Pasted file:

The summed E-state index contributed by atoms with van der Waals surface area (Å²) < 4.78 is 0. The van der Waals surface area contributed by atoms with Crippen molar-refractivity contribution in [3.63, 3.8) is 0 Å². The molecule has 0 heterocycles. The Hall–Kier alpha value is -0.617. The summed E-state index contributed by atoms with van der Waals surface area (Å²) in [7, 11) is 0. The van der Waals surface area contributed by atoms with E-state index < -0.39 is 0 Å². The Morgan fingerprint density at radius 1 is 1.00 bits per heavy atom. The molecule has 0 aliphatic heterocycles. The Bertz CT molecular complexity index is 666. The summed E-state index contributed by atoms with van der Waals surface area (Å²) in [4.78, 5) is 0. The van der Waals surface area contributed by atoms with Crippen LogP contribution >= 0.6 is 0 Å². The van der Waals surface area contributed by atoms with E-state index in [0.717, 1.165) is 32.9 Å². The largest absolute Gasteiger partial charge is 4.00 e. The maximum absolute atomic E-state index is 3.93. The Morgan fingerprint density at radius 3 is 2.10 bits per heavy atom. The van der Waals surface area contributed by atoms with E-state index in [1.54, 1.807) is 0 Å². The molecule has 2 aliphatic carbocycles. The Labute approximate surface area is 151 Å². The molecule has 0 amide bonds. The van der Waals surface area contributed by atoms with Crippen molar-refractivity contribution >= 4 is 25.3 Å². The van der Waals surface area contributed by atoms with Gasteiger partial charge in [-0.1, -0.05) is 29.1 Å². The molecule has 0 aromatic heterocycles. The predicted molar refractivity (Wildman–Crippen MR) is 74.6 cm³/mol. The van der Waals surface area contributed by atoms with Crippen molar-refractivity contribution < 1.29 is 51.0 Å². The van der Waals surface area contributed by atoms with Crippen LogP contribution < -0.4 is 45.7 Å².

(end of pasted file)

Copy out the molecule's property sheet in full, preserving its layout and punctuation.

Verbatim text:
The summed E-state index contributed by atoms with van der Waals surface area (Å²) < 4.78 is 0. The van der Waals surface area contributed by atoms with Crippen molar-refractivity contribution in [3.63, 3.8) is 0 Å². The molecule has 0 heterocycles. The Hall–Kier alpha value is -0.617. The summed E-state index contributed by atoms with van der Waals surface area (Å²) in [7, 11) is 0. The van der Waals surface area contributed by atoms with E-state index < -0.39 is 0 Å². The Morgan fingerprint density at radius 1 is 1.00 bits per heavy atom. The molecule has 0 aliphatic heterocycles. The Bertz CT molecular complexity index is 666. The summed E-state index contributed by atoms with van der Waals surface area (Å²) in [4.78, 5) is 0. The van der Waals surface area contributed by atoms with Crippen LogP contribution >= 0.6 is 0 Å². The van der Waals surface area contributed by atoms with E-state index in [0.717, 1.165) is 32.9 Å². The largest absolute Gasteiger partial charge is 4.00 e. The maximum absolute atomic E-state index is 3.93. The Morgan fingerprint density at radius 3 is 2.10 bits per heavy atom. The van der Waals surface area contributed by atoms with E-state index in [1.54, 1.807) is 0 Å². The molecule has 2 aliphatic carbocycles. The Labute approximate surface area is 151 Å². The molecule has 0 amide bonds. The van der Waals surface area contributed by atoms with Crippen molar-refractivity contribution >= 4 is 25.3 Å². The van der Waals surface area contributed by atoms with Gasteiger partial charge in [-0.1, -0.05) is 29.1 Å². The molecule has 0 aromatic heterocycles. The predicted molar refractivity (Wildman–Crippen MR) is 74.6 cm³/mol. The van der Waals surface area contributed by atoms with Crippen molar-refractivity contribution < 1.29 is 51.0 Å². The van der Waals surface area contributed by atoms with Crippen LogP contribution < -0.4 is 45.7 Å².